Dr. de Silva adds that while name changes are a necessary and an accepted form of eliminating the lingering notion of the caste-related lowness of a person, they are not a sufficient condition for upward mobility. Economic power and financial clout are needed to validate one’s claim to high caste or high social status.

Dr. de Silva studied name-change notices in Sinhalese newspapers from 1993 to 1995 and also 1976. Between 1993 and 2012, there were 12,063 notifications or 4,021 notifications per year. About 71% of those who assumed new family names had changed their caste status from a “low caste” to that of Goigama or Radala Goigama. The persons who changed their family names were predominantly male (about 70%). It is likely that these individuals were young males who aspired to move up the social ladder through employment and marriage, de Silva says.

The percentage of females among those changing their family name increased from 22.5% in 1976 to 33.3 % in 1995, indicating that females of the non-Goigama castes were also increasingly becoming socially mobile and aspiring to change their social status.

As for the geographical distribution of family name-changers, higher percentages were found in urban areas such as Colombo, Gampaha, Kurunegala, Ratnapura, Kegalle, Anuradhapura, and Badulla. These accounted for about 50%. Interestingly, districts in the south, though very populous, had relatively few notifications of family name changes.

Among all the name changes, family name changes among the non-Goigama castes were the most frequent. Of the total number of people who changed their family names, 64% were Sinhalese from non-Goigama castes. These were the non-Goigama of the Bathgama, Naketi, Dura, Hena, and Vahumpura castes.

Dr. de Silva notes that omitting family names that denote caste status and assuming new Ge (house or family) names is a trend among the “low castes”. Although the new Ge names resemble Goigama family names, they are not the usual Goigama family names. Such new family names are identified by him as “acaste” names or names without a caste connotation. As an example of a change to an “acaste” name he cites the following: Panikkiyalage Somasiri was changed to Udadeniye Pathiranage Somasiri. In the assumed name, Panikkiyalage has been omitted for its obvious caste connotation.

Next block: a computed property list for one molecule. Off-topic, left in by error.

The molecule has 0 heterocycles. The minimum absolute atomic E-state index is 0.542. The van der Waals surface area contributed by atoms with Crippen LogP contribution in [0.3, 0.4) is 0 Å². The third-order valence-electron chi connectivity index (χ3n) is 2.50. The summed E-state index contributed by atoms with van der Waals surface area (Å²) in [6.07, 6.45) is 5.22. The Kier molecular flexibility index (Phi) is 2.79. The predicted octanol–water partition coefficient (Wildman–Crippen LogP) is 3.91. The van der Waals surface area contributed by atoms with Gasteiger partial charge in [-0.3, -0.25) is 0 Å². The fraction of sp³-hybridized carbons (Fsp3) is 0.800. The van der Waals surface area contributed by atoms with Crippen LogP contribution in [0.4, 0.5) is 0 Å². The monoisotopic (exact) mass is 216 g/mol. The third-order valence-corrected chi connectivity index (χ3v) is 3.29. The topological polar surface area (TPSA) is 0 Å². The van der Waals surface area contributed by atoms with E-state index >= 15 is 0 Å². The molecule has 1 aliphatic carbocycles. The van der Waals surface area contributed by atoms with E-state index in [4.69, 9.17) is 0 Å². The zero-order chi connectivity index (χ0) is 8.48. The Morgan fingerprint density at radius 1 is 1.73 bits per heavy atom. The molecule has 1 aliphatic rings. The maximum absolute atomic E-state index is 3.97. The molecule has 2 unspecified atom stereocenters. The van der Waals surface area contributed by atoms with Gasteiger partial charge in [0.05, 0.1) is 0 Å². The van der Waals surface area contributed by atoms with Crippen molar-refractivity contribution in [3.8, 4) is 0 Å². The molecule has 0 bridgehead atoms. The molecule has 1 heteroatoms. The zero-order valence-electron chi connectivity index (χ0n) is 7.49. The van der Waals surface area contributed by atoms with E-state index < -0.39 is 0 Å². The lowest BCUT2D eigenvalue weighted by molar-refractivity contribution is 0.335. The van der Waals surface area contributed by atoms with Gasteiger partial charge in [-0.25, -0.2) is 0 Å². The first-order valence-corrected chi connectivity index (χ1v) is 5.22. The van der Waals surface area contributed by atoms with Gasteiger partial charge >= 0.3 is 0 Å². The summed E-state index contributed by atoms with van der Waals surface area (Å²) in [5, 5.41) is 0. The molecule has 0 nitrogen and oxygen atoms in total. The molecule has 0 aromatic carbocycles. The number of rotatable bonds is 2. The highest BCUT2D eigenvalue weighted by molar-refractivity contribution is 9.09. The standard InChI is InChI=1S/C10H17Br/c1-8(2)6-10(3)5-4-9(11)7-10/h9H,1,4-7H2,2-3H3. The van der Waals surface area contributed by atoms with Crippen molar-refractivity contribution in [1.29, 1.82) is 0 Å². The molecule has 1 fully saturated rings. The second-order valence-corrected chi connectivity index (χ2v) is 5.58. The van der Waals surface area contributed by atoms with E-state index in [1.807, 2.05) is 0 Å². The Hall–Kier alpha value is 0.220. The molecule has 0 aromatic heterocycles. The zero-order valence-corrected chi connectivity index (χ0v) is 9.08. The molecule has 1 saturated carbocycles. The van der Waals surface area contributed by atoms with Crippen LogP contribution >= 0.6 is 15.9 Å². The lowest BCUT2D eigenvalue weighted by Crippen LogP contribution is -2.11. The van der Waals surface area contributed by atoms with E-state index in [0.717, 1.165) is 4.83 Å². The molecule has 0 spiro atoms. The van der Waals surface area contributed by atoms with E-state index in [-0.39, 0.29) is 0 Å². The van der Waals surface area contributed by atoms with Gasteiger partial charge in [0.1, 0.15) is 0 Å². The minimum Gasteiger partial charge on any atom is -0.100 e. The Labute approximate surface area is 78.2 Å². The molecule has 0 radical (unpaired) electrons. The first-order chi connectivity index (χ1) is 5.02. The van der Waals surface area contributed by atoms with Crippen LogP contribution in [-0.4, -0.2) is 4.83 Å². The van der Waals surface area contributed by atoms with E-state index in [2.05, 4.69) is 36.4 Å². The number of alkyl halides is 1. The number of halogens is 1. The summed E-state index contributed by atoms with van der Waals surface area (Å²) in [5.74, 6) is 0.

Many “low castes” changed a part of their traditional name to make it prestigious. For example, Weledurayalayegedera Pina “Pina, the son of the Duraya, the drummer, residing in the house by the paddy field” was changed to Mangala Gamage Chandrasena Welagedera. The omission of “durayaleye” from the traditional name resulted in the name “Welagedera,” which is a prestigious Kandyan Goigama nam, Dr. de Silva says.

Name Change Among Tamils

Looking at name-change notices put in by Tamils in the Sinhalese newspapers, Dr.de Silva found that districts with a large percentage of Tamils such as Vavuniya, Jaffna, and Trincomalee yielded only a few name-change notifications. Batticaloa and Mannar did not have any. Perhaps among Tamils and Muslims, the family name did not seem to have any particular social prestige or caste connotations attached to it, he ventures to guess.

Tamils accounted for 6.5% of the total in his study of Sinhalese papers name-change notices. Of these, about 80% had sought Sinhala family names, mostly of the Goigama caste. Colombo accounted for the majority (28%); Ratnapura (11%), Gampaha (9%), Kalutara (8%), and Kandy (8%).

Dr. de Silva also notes that 85% of Tamils seeking a name-change in the four years under review had published their notifications between 1993 and 1995. In comparison, in 1976, it was only 15%. He explains this by pointing out that in the post-1983 anti-Tamil riot era marked by the war in the Tamil areas of the North and the mass displacement which occurred as a result, the Tamils had felt insecure and had assumed Sinhalese names to escape ethnic targeting.